It is for this gracious “gospel” reason that Paul gives no quarter to the teaching that people can earn their own justification by keeping the law. He admits the folly of his own pre-conversion thoughts in that regard (Phil. 3:8–9) and passionately denounces the attempt to tack on Jewish legal requirements to the gospel of grace as “another gospel” and a “perversion” (Gal. 1:6–8). To preserve the gospel, Paul had to show that “by the works of the law no flesh shall be justified” (Gal. 2:16; Rom. 3:20) and that “Christ is the end of the law for righteousness to everyone who believes” (Rom. 10:4).

The law is useful and blessed insofar as it points us to Christ.


But there is an important second strand in Paul’s doctrine of law and redemption. What a different atmosphere we breathe when he discusses the true fulfillment of the law in the born-again experience! Once righteousness (or justification) is received through grace by faith in the Lord’s finished work, then Christ, instead of being “the end of the law,” empowers the fulfilling of it through His Holy Spirit within the believer. “The love of God . . . poured out in our hearts by the Holy Spirit” (Rom. 5:5) motivates us to carry out the law (Rom. 13:8–10; Gal. 5:14). We are forever gladly bound to the law of Christ (1 Cor. 9:21), which involves us in keeping His (and His Father’s) commandments (John 15:9–10) in the power of the Spirit (Rom. 8:4).

This is what John Calvin (in Institutes of the Christian Religion, II. 7.6–15) called “the third use of the law,” which he considered to be its principal function, even more than its definite influence on universal civic virtue (the “first use,” Rom. 1–2) and its tutorial function to bring sinners to Christ (the “second use,” Gal. 3:24; Rom. 7:7–25). I believe Calvin has a truly Pauline insight here in considering the most important and distinguished function of the law to be its role as a guide to the Christian life.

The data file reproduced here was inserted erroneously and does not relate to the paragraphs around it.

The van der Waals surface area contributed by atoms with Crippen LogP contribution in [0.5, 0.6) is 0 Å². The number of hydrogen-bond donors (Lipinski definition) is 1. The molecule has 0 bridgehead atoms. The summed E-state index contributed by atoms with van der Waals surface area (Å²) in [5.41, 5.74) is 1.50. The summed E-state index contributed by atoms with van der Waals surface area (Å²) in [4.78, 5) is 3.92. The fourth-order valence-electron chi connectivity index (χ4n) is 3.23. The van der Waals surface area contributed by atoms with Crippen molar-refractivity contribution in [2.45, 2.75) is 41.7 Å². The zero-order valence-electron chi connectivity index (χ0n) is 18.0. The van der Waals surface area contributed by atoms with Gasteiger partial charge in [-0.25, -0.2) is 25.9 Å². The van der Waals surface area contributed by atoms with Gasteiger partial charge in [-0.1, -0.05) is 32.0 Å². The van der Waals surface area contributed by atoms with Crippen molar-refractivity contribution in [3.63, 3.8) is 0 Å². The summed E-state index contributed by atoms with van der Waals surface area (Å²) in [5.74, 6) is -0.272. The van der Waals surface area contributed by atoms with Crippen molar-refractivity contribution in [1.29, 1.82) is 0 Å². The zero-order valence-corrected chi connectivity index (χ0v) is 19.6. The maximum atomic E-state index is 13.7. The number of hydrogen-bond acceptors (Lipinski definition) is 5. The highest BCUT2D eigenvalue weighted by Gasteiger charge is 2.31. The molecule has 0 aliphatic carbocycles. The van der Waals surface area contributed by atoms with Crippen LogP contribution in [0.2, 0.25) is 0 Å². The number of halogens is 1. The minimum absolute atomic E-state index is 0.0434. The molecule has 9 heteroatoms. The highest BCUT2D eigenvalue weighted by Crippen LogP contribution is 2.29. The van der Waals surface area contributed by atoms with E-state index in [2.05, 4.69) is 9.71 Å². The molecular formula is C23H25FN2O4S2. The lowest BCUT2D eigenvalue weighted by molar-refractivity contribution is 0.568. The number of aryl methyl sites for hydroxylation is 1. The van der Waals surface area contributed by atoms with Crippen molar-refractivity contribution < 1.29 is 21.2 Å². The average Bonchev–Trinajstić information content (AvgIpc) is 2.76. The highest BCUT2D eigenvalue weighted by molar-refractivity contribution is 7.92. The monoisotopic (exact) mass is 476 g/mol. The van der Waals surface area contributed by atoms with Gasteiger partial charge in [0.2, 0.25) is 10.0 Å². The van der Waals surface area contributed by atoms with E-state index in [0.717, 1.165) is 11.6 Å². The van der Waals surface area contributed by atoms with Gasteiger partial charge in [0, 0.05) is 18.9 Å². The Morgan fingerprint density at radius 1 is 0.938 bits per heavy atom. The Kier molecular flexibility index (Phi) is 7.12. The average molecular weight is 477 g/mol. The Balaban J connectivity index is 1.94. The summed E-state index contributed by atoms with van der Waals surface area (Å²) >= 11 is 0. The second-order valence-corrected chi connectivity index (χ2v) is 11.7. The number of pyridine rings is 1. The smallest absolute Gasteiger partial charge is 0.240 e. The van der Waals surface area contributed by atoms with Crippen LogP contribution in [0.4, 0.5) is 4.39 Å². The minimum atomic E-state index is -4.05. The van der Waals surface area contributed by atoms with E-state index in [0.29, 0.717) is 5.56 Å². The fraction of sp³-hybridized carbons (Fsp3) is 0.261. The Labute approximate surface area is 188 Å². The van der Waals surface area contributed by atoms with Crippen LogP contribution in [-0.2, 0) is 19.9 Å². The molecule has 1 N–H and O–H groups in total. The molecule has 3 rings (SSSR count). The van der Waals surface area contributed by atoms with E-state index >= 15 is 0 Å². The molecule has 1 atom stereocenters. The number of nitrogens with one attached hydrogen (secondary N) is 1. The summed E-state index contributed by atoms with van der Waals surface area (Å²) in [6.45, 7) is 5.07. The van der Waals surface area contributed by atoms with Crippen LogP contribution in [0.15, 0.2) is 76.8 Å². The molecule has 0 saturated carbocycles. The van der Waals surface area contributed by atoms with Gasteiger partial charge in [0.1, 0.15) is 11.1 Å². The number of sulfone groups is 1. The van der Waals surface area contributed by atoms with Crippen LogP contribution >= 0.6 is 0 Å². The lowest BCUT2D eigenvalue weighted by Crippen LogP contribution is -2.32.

Law is an expression of the divine character (Ex. 20:2–3: “ ‘I am the Lord your God . . . You shall have no other gods before Me’ ”). Man is created in the divine image, and so he is to be holy as God is holy (Lev. 20:7; 1 Peter 1:15–16). It is the “strange work” of the law to threaten and curse (the first two uses); it is its normal work to bless (the third use) by serving as an instrument of transformation in the believer’s sanctification. That is precisely why Paul gives only the first halves of most of his epistles to establishing the doctrine of salvation by sovereign grace in Christ through the Holy Spirit. That is foundational, but it is not enough. So he devotes the second halves to exhortations designed to guide believers in the duties of life in a sinful, complex world, that they might reflect the image of their Lord.

In the context of gracious salvation, that is the truest function of the divine law: to bless by transforming human life into the likeness of the Lord, as the Holy Spirit empowers the renewed mind (which is united to the risen Christ) to dedicate itself to the beneficent patterns laid down in the moral law of Scripture, and perfectly incarnated in the Son of God. The law is useful and blessed insofar as it points us to Christ, the one whose glory exceeds all the earlier dealings of God (2 Cor. 3:6–17). As we gaze upon Christ by faith, we are being changed into the image of that glory (2 Cor. 3:18). As this happens, every beneficent purpose of the law is fulfilled, and the heart of the Father is delighted.

Milking the Ram

The Traditions of Men

Keep Reading Bound by Men: The Tyranny of Legalism

From the August 2002 Issue
Aug 2002 Issue